What is post- conflict reconstruction?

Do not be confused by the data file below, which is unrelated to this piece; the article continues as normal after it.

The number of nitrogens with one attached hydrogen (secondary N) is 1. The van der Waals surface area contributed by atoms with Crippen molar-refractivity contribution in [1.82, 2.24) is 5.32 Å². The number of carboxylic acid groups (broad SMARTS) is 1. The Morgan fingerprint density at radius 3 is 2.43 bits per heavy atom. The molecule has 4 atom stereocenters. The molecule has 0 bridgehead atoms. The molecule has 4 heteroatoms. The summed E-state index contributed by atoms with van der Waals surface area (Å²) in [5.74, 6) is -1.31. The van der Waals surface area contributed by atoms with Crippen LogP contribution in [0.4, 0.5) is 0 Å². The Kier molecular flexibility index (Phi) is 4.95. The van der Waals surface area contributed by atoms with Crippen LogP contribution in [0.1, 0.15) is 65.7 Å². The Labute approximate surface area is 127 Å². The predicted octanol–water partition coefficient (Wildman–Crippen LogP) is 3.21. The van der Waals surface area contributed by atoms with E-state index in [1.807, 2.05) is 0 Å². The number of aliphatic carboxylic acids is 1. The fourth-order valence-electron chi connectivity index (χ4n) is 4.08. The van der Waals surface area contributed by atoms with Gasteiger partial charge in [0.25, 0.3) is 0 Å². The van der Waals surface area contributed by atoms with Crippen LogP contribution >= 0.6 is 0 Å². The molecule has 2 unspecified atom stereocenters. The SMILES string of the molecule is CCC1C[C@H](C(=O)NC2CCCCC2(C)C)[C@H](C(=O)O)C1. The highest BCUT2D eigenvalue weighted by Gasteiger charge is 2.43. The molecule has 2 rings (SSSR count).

If we are to ascertain what the impact of the corporate sector on post-conflict reconstruction is, it is first necessary to ascertain exactly what post-conflict reconstruction is all about and what host governments and the international community believe they are trying to achieve in such circumstances. The literature on this topic has grown dramatically over the past two decades, reflecting the escalation in intrastate, rather than interstate, conflicts. In the period 1995-1997 for example, it was estimated that there were 48 conflicts underway around the world, of which none were between states.1 So marked has the shift towards intra state conflict become, that some authors have declared the ‘old’ type of interstate warfare to be obsolete. Michael Mandelbaum, for example, argues that ‘the rising costs of war, and the diminishing expectations of victory’s benefits, have transformed its status’.2 In his view, even powerful states no longer regard war between themselves as a realistic policy option. Others counsel caution and urge that the day of the interstate war is not yet over. Lawrence Freedman, for instance, reminds us that while it is difficult to envisage major war in the short term, the ‘big players have not ruled out fighting each other again’.3